Just as with auto insurance, the higher your deductible, the lower your premium. If disaster struck, what's the most you could afford to pay all at once? That's your deductible. If you want to increase it, start socking money into a nest egg account. The next time you renew your homeowners insurance, increase your deductible by the amount you've saved. (Extra points: Take the money you save in premiums and put it into savings.)
If a contractor slips and breaks his leg while repairing your roof, liability will cover you. Make sure you have enough to protect yourself financially.
"Bear in mind that if somebody's at your house at a party or barbecue, and gets hurt at your home, that you have proper liability coverage," says Iuppa. "And if they are drinking, leave and have an accident, you could be exposed to some liability."
If you have some high-dollar assets, consider an umbrella policy. Properly tailored, it should kick in where you homeowner's liability leaves off. And you likely can buy up to a $1 million in coverage for a few hundred dollars, according to estimates from the Insurance Information Institute.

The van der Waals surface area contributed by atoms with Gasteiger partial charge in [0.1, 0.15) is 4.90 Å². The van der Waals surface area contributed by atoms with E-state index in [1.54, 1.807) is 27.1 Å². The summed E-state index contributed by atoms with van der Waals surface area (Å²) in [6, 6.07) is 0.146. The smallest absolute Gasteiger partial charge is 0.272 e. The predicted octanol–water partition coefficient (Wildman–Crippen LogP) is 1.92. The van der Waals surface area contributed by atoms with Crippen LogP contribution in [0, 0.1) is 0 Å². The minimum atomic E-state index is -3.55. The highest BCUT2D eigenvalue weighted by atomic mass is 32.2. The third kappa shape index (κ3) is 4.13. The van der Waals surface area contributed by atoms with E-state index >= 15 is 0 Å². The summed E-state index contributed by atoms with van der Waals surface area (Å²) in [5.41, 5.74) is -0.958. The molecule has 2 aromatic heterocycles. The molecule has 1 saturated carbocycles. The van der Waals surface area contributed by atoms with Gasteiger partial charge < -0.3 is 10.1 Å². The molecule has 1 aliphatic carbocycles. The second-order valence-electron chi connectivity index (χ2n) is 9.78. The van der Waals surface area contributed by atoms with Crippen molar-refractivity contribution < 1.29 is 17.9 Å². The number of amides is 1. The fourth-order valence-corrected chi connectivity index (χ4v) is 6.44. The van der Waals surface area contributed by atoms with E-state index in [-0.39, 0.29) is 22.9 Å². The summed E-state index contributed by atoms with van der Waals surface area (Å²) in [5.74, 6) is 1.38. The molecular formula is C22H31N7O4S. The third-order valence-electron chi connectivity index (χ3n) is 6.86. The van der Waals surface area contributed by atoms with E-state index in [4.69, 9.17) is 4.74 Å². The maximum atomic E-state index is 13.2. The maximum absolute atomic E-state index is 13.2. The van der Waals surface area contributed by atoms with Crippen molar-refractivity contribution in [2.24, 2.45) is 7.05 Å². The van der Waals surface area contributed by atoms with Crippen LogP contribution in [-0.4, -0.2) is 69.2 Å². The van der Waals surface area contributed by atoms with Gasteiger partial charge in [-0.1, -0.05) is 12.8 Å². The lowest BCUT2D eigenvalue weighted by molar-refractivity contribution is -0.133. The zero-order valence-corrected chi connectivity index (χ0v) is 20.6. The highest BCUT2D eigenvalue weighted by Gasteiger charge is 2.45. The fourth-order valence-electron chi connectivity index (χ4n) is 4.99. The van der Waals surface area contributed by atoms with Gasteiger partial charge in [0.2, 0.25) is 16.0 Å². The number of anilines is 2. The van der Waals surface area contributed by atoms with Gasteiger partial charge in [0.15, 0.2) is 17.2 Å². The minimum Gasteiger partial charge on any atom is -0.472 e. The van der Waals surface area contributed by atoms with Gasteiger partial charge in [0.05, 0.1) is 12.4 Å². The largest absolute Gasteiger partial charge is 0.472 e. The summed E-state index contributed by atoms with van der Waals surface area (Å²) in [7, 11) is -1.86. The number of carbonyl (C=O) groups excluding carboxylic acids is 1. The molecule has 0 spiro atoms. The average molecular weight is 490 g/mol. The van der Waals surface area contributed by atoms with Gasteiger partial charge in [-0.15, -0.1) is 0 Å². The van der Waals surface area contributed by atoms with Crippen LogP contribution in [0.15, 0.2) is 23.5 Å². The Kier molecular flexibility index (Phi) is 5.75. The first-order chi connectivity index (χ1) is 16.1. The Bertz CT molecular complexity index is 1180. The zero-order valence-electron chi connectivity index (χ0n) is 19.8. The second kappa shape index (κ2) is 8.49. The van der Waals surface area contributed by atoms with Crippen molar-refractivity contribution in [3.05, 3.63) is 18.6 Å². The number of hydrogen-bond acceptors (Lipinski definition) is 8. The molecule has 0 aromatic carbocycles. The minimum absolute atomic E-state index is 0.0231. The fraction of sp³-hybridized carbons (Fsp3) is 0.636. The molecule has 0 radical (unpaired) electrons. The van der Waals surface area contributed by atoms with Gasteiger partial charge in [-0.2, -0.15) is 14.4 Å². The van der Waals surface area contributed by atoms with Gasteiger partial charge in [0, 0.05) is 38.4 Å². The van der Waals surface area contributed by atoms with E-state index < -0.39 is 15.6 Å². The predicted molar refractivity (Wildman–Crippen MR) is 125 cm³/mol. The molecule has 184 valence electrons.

Sometimes called "loss-of-use coverage," this is what the insurance policy would pay toward your living expenses after a loss while your home is being repaired or rebuilt. Find out under what circumstances it would kick in, what it would pay and for how long.
Apartments and Condos
If you live in an apartment, your landlord will have insurance on the building, but you need to carry insurance for your possessions (often called "contents insurance" or "renters insurance"). In addition, some landlords will require that you also carry liability insurance in case anyone is injured while doing work inside your home.
If you own a condominium, you want to find out what areas are covered by the association and what you'll need to insure. As well as your own belongings, it's possible that you need to insure a portion of the structure. Check with your association attorney or management company before you buy and find out exactly what type of policy you'll need.
Your CLUE Report
Many insurance companies participate in a claims database exchange in which claims information is stored by name and address. Insurance companies can then pull a report on an individual or location, just as a potential lender can pull a credit report. The most widely known claims database reporting system is called the Comprehensive Loss Underwriting Exchange, or CLUE.
If there have been a multitude of claims, or someone in the home has reported a particular problem, such as water or mold that raises red flags, you could have trouble getting insurance. Before you buy, ask the owner for a recent copy of the CLUE report so you know what you're getting. And keep your claims to a minimum.
"People should not be afraid to use their insurance," says Jeanne Salvatore, senior vice president of public affairs for the Insurance Information Institute. "But insurance is for big disasters and not for small things they can afford to pay for out of their own pocket.